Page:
This post is about health reform. My only excuse for posting it on this blog is that one of the major players in the current debate is our ol' pal, the pharmaceutical industry. There is thus some overlap between issues that could make or break efforts to reform health care in the US, and the issues we regularly address here.
Some background: On Monday, a group of major health care interest groups, most of whom have in the past been staunch opponents of health reform, sent a letter to President Obama (http://graphics8.nytimes.com/packages/pdf/politics/20090511_HealthGroups_Letter.pdf). They promised to support his cause of making health care more affordable in the US by working to lower the annual inflation rate of health care costs by 1.5%, which would save 2 trillion dollars over 10 years. They would do so through such measures as better coordination of care, standardized insurance forms, more information technology, and eliminating unnecessary tests and procedures.
Reactions varied. The President himself expressed himself as very pleased with the letter (http://www.nytimes.com/2009/05/11/health/policy/11drug.html?_r=1&ref=us). Columnist and economist Paul Krugman was both very pleased and somewhat wary, noting that a gift from these guys was likely to be a Trojan horse, but that on balance, having them at the table rather that flinging Harry and Louise ads at you from a distance was a positive move (http://www.nytimes.com/2009/05/11/opinion/11krugman.html). Psychiatrist and blogger Doug Bremner was much less polite, referring to the four biggest guys in the group as the Gang of Four, and suggesting you could trust that gang about as far as you could throw them (http://www.beforeyoutakethatpill.com/index.php/2009/05/11/2556/).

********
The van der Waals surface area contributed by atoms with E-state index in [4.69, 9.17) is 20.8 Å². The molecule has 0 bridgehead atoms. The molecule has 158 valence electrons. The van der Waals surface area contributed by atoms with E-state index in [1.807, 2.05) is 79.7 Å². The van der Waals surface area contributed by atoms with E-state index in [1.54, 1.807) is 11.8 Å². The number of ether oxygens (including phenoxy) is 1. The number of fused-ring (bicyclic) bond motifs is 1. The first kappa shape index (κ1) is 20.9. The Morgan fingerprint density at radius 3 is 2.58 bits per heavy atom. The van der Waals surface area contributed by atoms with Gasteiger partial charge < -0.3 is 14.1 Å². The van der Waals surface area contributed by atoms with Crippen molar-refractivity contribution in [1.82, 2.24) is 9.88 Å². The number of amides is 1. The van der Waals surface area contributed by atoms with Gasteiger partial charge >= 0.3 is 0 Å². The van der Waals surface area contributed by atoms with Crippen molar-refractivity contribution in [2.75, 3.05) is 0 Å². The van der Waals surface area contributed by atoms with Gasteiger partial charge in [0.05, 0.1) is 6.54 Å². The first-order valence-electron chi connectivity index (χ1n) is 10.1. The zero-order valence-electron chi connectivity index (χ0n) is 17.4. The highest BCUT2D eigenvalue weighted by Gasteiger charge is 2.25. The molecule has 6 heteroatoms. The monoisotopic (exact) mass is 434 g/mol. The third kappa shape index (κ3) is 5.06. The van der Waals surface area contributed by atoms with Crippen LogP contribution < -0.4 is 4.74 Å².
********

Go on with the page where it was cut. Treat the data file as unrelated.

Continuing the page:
My own somewhat long-winded reaction follows.
This year so far I have found myself feeling oddly detached from the health reform debate. You'd think by contrast that I'd be passionately engaged. For many years I have been a member of Physicians for a National Health Program and I strongly favor a single-payer-type plan. This year, the chances that something might really happen seem greater than any time since 1993, and so far, Obama's approach has been demonstrably smarter than the Clintons' ill-fated effort in that earlier year (largely because Obama has plotted out each of the Clintons' earlier mistakes and avoided them).
You'd think that I'd be passionate for single-payer, and I'd be passionately enraged at the recent treatment of single-payer advocates by the Democratic leadership, with the most extreme manifestation being the arrest of several PNHP folks at Sen. Max Baucus's committee room because they had the nerve to demand that their plan at least be considered rather than ruled off the table. Single-payer advocates were dragged out of the room in handcuffs while the Senator fawned over representatives of the special interest groups that signed onto the letter.
On the one hand I am deeply distressed by the way Baucus and Company are treating my friends and allies. On the other hand I fully sympathize.